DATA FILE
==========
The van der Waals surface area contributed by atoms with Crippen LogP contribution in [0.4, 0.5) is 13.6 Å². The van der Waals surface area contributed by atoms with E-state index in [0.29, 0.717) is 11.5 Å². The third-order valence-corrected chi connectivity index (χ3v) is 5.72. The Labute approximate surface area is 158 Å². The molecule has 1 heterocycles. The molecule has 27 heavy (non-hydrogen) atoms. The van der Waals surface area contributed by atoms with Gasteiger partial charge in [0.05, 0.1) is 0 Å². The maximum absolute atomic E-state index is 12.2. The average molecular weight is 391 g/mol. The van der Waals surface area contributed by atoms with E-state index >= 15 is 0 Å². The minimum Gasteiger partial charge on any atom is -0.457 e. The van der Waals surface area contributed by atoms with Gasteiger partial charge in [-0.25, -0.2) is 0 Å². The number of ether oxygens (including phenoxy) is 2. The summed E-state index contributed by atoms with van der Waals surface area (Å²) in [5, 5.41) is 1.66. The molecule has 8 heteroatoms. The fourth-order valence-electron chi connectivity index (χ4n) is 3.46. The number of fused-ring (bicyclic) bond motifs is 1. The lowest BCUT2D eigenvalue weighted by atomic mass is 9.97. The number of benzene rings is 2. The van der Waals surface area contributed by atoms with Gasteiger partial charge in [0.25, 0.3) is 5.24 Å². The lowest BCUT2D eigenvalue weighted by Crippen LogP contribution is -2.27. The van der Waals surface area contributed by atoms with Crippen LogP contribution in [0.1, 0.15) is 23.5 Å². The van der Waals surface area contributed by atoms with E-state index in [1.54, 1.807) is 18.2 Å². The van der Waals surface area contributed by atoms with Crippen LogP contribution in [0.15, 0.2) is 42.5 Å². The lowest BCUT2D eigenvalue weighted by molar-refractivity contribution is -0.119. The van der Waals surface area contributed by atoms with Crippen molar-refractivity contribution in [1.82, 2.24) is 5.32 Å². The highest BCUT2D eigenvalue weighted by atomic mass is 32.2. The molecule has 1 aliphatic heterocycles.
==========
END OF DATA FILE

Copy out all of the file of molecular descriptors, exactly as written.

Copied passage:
The van der Waals surface area contributed by atoms with Crippen LogP contribution in [0.4, 0.5) is 13.6 Å². The van der Waals surface area contributed by atoms with E-state index in [0.29, 0.717) is 11.5 Å². The third-order valence-corrected chi connectivity index (χ3v) is 5.72. The Labute approximate surface area is 158 Å². The molecule has 1 heterocycles. The molecule has 27 heavy (non-hydrogen) atoms. The van der Waals surface area contributed by atoms with Gasteiger partial charge in [0.05, 0.1) is 0 Å². The maximum absolute atomic E-state index is 12.2. The average molecular weight is 391 g/mol. The van der Waals surface area contributed by atoms with E-state index >= 15 is 0 Å². The minimum Gasteiger partial charge on any atom is -0.457 e. The van der Waals surface area contributed by atoms with Gasteiger partial charge in [-0.25, -0.2) is 0 Å². The number of ether oxygens (including phenoxy) is 2. The summed E-state index contributed by atoms with van der Waals surface area (Å²) in [5, 5.41) is 1.66. The molecule has 8 heteroatoms. The fourth-order valence-electron chi connectivity index (χ4n) is 3.46. The number of fused-ring (bicyclic) bond motifs is 1. The lowest BCUT2D eigenvalue weighted by atomic mass is 9.97. The number of benzene rings is 2. The van der Waals surface area contributed by atoms with Gasteiger partial charge in [0.25, 0.3) is 5.24 Å². The lowest BCUT2D eigenvalue weighted by Crippen LogP contribution is -2.27. The van der Waals surface area contributed by atoms with Crippen LogP contribution in [0.1, 0.15) is 23.5 Å². The van der Waals surface area contributed by atoms with E-state index in [1.54, 1.807) is 18.2 Å². The van der Waals surface area contributed by atoms with Crippen LogP contribution in [0.15, 0.2) is 42.5 Å². The lowest BCUT2D eigenvalue weighted by molar-refractivity contribution is -0.119. The van der Waals surface area contributed by atoms with Crippen molar-refractivity contribution in [1.82, 2.24) is 5.32 Å². The highest BCUT2D eigenvalue weighted by atomic mass is 32.2. The molecule has 1 aliphatic heterocycles.